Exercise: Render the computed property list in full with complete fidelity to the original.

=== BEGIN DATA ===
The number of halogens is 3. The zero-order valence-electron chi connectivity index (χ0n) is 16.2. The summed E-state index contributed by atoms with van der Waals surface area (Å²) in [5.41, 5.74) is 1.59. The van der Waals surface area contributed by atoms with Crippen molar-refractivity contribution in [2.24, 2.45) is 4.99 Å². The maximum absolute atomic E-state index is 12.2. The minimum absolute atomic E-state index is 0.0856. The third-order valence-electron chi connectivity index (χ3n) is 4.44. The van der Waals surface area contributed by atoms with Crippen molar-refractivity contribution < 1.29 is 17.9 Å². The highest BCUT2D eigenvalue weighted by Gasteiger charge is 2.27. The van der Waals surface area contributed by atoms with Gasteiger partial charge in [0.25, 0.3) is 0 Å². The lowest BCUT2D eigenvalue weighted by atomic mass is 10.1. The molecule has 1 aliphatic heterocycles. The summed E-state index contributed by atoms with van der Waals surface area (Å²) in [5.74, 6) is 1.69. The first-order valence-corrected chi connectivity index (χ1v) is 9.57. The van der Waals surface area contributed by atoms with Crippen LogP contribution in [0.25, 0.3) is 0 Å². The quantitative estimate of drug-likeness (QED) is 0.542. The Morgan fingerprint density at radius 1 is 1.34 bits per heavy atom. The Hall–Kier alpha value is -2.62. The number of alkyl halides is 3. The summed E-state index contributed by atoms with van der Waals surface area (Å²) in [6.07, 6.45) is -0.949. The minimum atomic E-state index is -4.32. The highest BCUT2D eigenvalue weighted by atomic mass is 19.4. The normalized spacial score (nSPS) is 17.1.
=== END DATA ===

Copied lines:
The number of halogens is 3. The zero-order valence-electron chi connectivity index (χ0n) is 16.2. The summed E-state index contributed by atoms with van der Waals surface area (Å²) in [5.41, 5.74) is 1.59. The van der Waals surface area contributed by atoms with Crippen molar-refractivity contribution in [2.24, 2.45) is 4.99 Å². The maximum absolute atomic E-state index is 12.2. The minimum absolute atomic E-state index is 0.0856. The third-order valence-electron chi connectivity index (χ3n) is 4.44. The van der Waals surface area contributed by atoms with Crippen molar-refractivity contribution < 1.29 is 17.9 Å². The highest BCUT2D eigenvalue weighted by Gasteiger charge is 2.27. The van der Waals surface area contributed by atoms with Gasteiger partial charge in [0.25, 0.3) is 0 Å². The lowest BCUT2D eigenvalue weighted by atomic mass is 10.1. The molecule has 1 aliphatic heterocycles. The summed E-state index contributed by atoms with van der Waals surface area (Å²) in [5.74, 6) is 1.69. The first-order valence-corrected chi connectivity index (χ1v) is 9.57. The van der Waals surface area contributed by atoms with Crippen LogP contribution in [0.25, 0.3) is 0 Å². The quantitative estimate of drug-likeness (QED) is 0.542. The Morgan fingerprint density at radius 1 is 1.34 bits per heavy atom. The Hall–Kier alpha value is -2.62. The number of alkyl halides is 3. The summed E-state index contributed by atoms with van der Waals surface area (Å²) in [6.07, 6.45) is -0.949. The minimum atomic E-state index is -4.32. The highest BCUT2D eigenvalue weighted by atomic mass is 19.4. The normalized spacial score (nSPS) is 17.1.